Hello you beautiful, talented, intelligent people.
I recently read a manuscript for a friend that was very interesting to me, but didn’t work in some ways. There were many moments when I thought, just choose already or why aren’t you doing something? I’ve thought a lot about how that affected the story for me
What I want to talk about today is helping your character be proactive. That doesn’t necessarily mean doing lots of things, but rather it means taking charge of his or her own story, rather than letting the story lead them along.
For example: Take a look at Harry Potter. In the first book, Sorcerer’s/Philosopher’s Stone, Harry doesn’t really know what’s going on or why for most of the story. He allows the Dursleys to lead him along, and Hagrid as well, and is very much reactive at the beginning. Once we’re into the story a little ways, though, JKR gives him things to be proactive about in order to make it look like he’s not just sitting around doing homework all the time.
The bathroom troll is a perfect example. Rather than telling a teacher about Hermione (which would be the smart thing to do) Harry and Ron go save her themselves, despite not really liking her at that point.
Also, Harry dealing with Draco during the flying lesson. Draco’s being a jerk to Neville, so Harry steps up and defends him.
How about Hagrid and Norbert? Harry and Hermione carry that little beastie all the way to the top of the Astronomy Tower so that Charlie Weasley’s friends can take Norbert away.
THAT is proactivity. Harry reaches a point where he cannot stand to see something that needs doing, and sit by to let someone else do it. Do those things directly relate to the main plot? Not really at all. The troll, maybe. The others? Not so much.
Your main character is called a PROTAGONIST for a reason. From the Greek words protos, meaning “first in importance,” and agonistes, meaning “actor,” your protagonist is the most important person in your story, and they ACT on their desires and goals. They do not RE-ACT, and if they do, they’re much less fun to read.
Let’s look at another example. Luke Skywalker in A New Hope. At the beginning of the story he’s got a pretty boring life, being ordered around by his uncle. Now his uncle loves him, of course, but from a literary standpoint he’s also a roadblock to what Luke really wants, be that power converters or to become a Jedi.
After losing the only family he knows, Luke is free to ACT. To choose his own way. And from that point on, he does. He chooses to join with ObiWan, to learn the ways of a Jedi, to hop on a ship with Han Solo, to free Princess Leia, and the list goes on. He’s exciting to watch at that point, because he’s always making decisions and choosing his own path.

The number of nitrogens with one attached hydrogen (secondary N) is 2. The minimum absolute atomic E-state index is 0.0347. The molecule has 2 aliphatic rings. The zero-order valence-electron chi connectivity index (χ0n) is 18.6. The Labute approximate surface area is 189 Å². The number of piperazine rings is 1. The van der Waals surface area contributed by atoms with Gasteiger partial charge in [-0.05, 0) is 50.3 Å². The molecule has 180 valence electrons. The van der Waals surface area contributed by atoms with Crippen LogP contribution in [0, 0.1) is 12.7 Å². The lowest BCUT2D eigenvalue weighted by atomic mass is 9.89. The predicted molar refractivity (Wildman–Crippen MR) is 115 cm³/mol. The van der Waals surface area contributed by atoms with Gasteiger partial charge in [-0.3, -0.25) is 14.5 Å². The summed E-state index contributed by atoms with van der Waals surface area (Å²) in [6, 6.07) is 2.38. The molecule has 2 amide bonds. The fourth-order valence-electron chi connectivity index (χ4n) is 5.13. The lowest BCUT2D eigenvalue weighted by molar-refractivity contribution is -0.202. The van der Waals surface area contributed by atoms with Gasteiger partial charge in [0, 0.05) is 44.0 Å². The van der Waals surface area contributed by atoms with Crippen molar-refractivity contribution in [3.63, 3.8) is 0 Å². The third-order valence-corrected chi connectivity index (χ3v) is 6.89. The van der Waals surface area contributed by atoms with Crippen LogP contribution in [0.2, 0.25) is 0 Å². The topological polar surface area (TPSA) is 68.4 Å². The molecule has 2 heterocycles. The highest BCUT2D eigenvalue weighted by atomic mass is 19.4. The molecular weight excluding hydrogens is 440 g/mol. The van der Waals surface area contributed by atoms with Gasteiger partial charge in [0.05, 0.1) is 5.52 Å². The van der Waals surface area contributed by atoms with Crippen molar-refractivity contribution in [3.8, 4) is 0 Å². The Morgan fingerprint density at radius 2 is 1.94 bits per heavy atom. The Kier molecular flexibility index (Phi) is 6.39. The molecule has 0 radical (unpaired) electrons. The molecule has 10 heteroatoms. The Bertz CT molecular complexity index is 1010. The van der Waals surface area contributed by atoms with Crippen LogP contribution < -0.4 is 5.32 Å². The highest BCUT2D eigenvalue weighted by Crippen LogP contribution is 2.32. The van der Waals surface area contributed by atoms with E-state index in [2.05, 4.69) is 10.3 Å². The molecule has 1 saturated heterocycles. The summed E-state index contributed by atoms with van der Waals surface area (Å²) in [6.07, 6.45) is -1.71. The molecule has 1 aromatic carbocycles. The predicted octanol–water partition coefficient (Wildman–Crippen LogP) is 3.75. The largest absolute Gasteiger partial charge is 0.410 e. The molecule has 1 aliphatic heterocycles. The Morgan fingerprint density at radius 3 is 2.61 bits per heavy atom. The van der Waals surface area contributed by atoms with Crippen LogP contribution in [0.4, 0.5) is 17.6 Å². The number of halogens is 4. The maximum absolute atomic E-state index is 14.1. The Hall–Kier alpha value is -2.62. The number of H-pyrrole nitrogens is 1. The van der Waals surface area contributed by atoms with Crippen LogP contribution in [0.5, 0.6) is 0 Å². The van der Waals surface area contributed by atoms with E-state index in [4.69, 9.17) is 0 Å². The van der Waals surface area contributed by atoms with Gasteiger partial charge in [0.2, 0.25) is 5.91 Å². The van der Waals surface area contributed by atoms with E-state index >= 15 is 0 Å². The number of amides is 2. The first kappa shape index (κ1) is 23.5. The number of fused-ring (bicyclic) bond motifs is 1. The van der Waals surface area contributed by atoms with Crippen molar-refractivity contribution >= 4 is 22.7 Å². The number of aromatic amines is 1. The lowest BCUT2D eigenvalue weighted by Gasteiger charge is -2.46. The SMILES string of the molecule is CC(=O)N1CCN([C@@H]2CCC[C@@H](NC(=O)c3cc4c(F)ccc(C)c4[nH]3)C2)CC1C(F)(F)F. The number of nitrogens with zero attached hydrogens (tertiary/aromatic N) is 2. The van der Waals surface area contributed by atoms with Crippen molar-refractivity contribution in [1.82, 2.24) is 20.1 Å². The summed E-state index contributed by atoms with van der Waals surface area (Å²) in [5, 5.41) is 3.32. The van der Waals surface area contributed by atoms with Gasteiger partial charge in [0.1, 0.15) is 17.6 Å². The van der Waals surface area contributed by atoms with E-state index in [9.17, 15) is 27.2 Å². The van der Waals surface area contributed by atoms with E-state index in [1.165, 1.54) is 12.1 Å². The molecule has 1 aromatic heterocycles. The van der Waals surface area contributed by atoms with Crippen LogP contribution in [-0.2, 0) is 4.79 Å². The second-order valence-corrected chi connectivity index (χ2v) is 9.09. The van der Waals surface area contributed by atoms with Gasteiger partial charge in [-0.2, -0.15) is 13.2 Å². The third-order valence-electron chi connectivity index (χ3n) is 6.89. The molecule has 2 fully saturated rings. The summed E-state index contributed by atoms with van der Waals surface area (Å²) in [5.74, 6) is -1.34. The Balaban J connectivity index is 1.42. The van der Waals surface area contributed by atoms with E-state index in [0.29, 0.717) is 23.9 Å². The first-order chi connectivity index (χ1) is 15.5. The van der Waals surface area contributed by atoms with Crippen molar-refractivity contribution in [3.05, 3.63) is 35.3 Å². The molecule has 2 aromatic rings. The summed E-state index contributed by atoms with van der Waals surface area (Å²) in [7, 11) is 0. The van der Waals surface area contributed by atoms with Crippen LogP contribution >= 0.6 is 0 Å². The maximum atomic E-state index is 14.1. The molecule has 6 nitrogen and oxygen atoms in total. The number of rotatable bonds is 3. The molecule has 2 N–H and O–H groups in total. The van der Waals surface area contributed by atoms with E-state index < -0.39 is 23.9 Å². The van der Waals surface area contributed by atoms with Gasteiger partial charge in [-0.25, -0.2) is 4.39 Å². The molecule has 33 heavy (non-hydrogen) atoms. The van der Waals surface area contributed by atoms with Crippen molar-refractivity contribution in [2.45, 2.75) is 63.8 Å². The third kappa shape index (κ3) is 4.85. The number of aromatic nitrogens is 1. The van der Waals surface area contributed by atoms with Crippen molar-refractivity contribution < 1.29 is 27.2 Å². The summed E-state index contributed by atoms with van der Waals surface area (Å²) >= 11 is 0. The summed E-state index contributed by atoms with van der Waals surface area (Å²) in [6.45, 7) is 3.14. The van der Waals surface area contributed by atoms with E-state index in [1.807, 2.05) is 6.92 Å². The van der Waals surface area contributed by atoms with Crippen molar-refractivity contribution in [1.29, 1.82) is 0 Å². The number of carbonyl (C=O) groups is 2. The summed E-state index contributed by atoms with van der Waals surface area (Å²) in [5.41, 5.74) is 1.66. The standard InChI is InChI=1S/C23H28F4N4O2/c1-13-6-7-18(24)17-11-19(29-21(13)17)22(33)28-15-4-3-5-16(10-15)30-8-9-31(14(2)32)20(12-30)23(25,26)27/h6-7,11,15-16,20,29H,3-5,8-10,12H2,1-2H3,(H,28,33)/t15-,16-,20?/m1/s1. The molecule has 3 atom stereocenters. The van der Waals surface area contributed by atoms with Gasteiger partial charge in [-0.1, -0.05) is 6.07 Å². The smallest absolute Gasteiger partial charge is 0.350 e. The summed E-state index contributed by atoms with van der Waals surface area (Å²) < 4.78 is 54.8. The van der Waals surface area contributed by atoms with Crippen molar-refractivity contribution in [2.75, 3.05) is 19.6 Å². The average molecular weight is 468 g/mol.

Most protagonists, at least that I’ve read, tend to be somewhat reactive at the beginning of their story, and proactive starting somewhere at the twenty-five to thirty percent point. This should be closer to the beginning for younger readers, and can happen later in adult, and obviously depends wildly upon the genre you’re writing in.
Here’s a challenge: look at the last three books you’ve read, and see at which point the main character becomes proactive. Here are mine (and I’m going with the first in series, because characters past book two often already know what they want and will go after it).
STEELHEART, by Brandon Sanderson.
This one is YA Post-Apocalyptic and has a MC with a lot of passion and drive, so literally from the prologue we know that he is out to get what he wants.
MISS MATCH, by Lindzee Armstrong.
This is Adult Romance, and is a tough one to pin down. It has two POVs and one of them already thinks she knows what she wants, and is working toward it from the beginning. I would say it isn’t until almost the halfway point that the other MC chooses what he wants and really gives everything he has to go for it.
FALLING KINGDOMS, by Morgan Rhodes
This is YA Fantasy, and has many POVs. But I will focus on the first POV character we meet, Princess Cleiona Bellos. She starts out very reactive, not really able to do much more than watch as her life is controlled for her. But, by about halfway through, she’s had enough. She goes on her own to find what she needs, and it is a fantastic shift in her mentality that she has such freedom.
(P.S. look at that cover oh my stars *-*)
Kind of a fun exercise. I’d love to hear yours, either your last three books, or your current manuscript. Got any questions, or think I didn’t explain something right? Comment below or tweet at me. I’m around a lot.
A Gryffindor, Mormon, and Wandmaker, Darci Cole is an author of YA and MG scifi/fantasy, the YA usually with a romantic twist. She’s edited a number of manuscripts for clients and also served as an editorial intern for Entangled Publishing during the summer of 2013.
One thought on “Proactive Characters”
You bring up a critical point. In one of my manuscripts it was pointed out to me that my MC didn't actually DO anything except think about her situation. And only in the end was she forced to make a decision. The reader told me they didn't like my MC because she was a wuss.
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